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"Topic": models, code, and papers

Prefix-Tuning: Optimizing Continuous Prompts for Generation

Jan 01, 2021
Xiang Lisa Li, Percy Liang

Fine-tuning is the de facto way to leverage large pretrained language models to perform downstream tasks. However, it modifies all the language model parameters and therefore necessitates storing a full copy for each task. In this paper, we propose prefix-tuning, a lightweight alternative to fine-tuning for natural language generation tasks, which keeps language model parameters frozen, but optimizes a small continuous task-specific vector (called the prefix). Prefix-tuning draws inspiration from prompting, allowing subsequent tokens to attend to this prefix as if it were "virtual tokens". We apply prefix-tuning to GPT-2 for table-to-text generation and to BART for summarization. We find that by learning only 0.1\% of the parameters, prefix-tuning obtains comparable performance in the full data setting, outperforms fine-tuning in low-data settings, and extrapolates better to examples with topics unseen during training.


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On Calibration of Scene-Text Recognition Models

Dec 23, 2020
Ron Slossberg, Oron Anschel, Amir Markovitz, Ron Litman, Aviad Aberdam, Shahar Tsiper, Shai Mazor, Jon Wu, R. Manmatha

In this work, we study the problem of word-level confidence calibration for scene-text recognition (STR). Although the topic of confidence calibration has been an active research area for the last several decades, the case of structured and sequence prediction calibration has been scarcely explored. We analyze several recent STR methods and show that they are consistently overconfident. We then focus on the calibration of STR models on the word rather than the character level. In particular, we demonstrate that for attention based decoders, calibration of individual character predictions increases word-level calibration error compared to an uncalibrated model. In addition, we apply existing calibration methodologies as well as new sequence-based extensions to numerous STR models, demonstrating reduced calibration error by up to a factor of nearly 7. Finally, we show consistently improved accuracy results by applying our proposed sequence calibration method as a preprocessing step to beam-search.


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Ontology-based and User-focused Automatic Text Summarization (OATS): Using COVID-19 Risk Factors as an Example

Nov 18, 2020
Po-Hsu Allen Chen, Amy Leibrand, Jordan Vasko, Mitch Gauthier

This paper proposes a novel Ontology-based and user-focused Automatic Text Summarization (OATS) system, in the setting where the goal is to automatically generate text summarization from unstructured text by extracting sentences containing the information that aligns to the user's focus. OATS consists of two modules: ontology-based topic identification and user-focused text summarization; it first utilizes an ontology-based approach to identify relevant documents to user's interest, and then takes advantage of the answers extracted from a question answering model using questions specified from users for the generation of text summarization. To support the fight against the COVID-19 pandemic, we used COVID-19 risk factors as an example to demonstrate the proposed OATS system with the aim of helping the medical community accurately identify relevant scientific literature and efficiently review the information that addresses risk factors related to COVID-19.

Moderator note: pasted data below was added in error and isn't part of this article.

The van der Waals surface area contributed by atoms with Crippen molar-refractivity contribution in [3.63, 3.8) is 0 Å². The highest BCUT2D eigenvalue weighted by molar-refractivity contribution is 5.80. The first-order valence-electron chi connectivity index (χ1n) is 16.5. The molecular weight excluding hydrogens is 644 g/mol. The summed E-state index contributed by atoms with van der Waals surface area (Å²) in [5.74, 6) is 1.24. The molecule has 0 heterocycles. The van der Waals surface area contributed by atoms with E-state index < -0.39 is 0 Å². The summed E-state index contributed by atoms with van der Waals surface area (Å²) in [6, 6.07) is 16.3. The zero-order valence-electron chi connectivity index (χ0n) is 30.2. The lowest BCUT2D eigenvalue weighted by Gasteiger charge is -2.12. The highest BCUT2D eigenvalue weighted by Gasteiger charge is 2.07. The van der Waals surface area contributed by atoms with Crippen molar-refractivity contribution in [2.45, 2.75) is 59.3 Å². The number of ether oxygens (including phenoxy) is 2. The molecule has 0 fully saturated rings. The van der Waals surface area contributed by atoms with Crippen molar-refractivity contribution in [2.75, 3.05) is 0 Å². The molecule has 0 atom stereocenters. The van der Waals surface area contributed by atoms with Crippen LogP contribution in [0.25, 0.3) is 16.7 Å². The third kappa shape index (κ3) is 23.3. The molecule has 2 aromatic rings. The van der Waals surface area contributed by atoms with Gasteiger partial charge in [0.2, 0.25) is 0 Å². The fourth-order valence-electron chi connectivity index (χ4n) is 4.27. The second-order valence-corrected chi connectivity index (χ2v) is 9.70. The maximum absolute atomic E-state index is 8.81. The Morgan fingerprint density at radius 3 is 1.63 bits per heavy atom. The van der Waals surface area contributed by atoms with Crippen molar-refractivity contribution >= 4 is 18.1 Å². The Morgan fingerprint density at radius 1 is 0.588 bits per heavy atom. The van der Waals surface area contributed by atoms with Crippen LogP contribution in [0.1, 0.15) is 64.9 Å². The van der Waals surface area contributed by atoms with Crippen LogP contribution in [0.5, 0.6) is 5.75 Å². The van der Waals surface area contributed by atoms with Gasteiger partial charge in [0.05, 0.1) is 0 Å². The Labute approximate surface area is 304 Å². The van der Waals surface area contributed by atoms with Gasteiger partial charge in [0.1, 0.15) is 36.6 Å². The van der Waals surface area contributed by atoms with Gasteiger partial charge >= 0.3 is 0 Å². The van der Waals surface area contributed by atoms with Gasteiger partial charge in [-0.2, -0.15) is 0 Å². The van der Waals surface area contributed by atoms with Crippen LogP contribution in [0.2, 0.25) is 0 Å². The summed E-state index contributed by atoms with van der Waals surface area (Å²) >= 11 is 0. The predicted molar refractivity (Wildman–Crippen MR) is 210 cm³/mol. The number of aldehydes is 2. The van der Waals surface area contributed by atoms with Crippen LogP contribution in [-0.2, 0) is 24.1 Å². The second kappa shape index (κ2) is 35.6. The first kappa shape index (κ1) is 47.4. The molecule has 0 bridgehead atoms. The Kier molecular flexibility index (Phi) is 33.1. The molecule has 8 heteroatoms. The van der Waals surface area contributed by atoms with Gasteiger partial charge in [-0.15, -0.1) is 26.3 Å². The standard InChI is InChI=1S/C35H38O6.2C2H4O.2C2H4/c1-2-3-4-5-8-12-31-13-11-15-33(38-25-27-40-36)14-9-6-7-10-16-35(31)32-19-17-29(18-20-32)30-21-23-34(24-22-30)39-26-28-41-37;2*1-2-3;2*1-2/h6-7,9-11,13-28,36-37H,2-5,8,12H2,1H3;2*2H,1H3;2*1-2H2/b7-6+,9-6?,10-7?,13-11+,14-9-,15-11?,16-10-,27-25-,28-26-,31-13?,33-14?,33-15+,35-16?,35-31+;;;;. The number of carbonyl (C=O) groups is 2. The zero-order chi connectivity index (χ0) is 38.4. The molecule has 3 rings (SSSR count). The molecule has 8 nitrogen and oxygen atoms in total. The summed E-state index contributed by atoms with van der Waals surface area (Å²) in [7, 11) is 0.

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Neural Generation Meets Real People: Towards Emotionally Engaging Mixed-Initiative Conversations

Sep 05, 2020
Ashwin Paranjape, Abigail See, Kathleen Kenealy, Haojun Li, Amelia Hardy, Peng Qi, Kaushik Ram Sadagopan, Nguyet Minh Phu, Dilara Soylu, Christopher D. Manning

We present Chirpy Cardinal, an open-domain dialogue agent, as a research platform for the 2019 Alexa Prize competition. Building an open-domain socialbot that talks to real people is challenging - such a system must meet multiple user expectations such as broad world knowledge, conversational style, and emotional connection. Our socialbot engages users on their terms - prioritizing their interests, feelings and autonomy. As a result, our socialbot provides a responsive, personalized user experience, capable of talking knowledgeably about a wide variety of topics, as well as chatting empathetically about ordinary life. Neural generation plays a key role in achieving these goals, providing the backbone for our conversational and emotional tone. At the end of the competition, Chirpy Cardinal progressed to the finals with an average rating of 3.6/5.0, a median conversation duration of 2 minutes 16 seconds, and a 90th percentile duration of over 12 minutes.

* Published in 3rd Proceedings of Alexa Prize (Alexa Prize 2019) 

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A Survey of Behavior Trees in Robotics and AI

May 13, 2020
Matteo Iovino, Edvards Scukins, Jonathan Styrud, Petter Ögren, Christian Smith

Behavior Trees (BTs) were invented as a tool to enable modular AI in computer games, but have received an increasing amount of attention in the robotics community in the last decade. With rising demands on agent AI complexity, game programmers found that the Finite State Machines (FSM) that they used scaled poorly and were difficult to extend, adapt and reuse. In BTs, the state transition logic is not dispersed across the individual states, but organized in a hierarchical tree structure, with the states as leaves. This has a significant effect on modularity, which in turn simplifies both synthesis and analysis by humans and algorithms alike. These advantages are needed not only in game AI design, but also in robotics, as is evident from the research being done. In this paper we present a comprehensive survey of the topic of BTs in Artificial Intelligence and Robotic applications. The existing literature is described and categorized based on methods, application areas and contributions, and the paper is concluded with a list of open research challenges.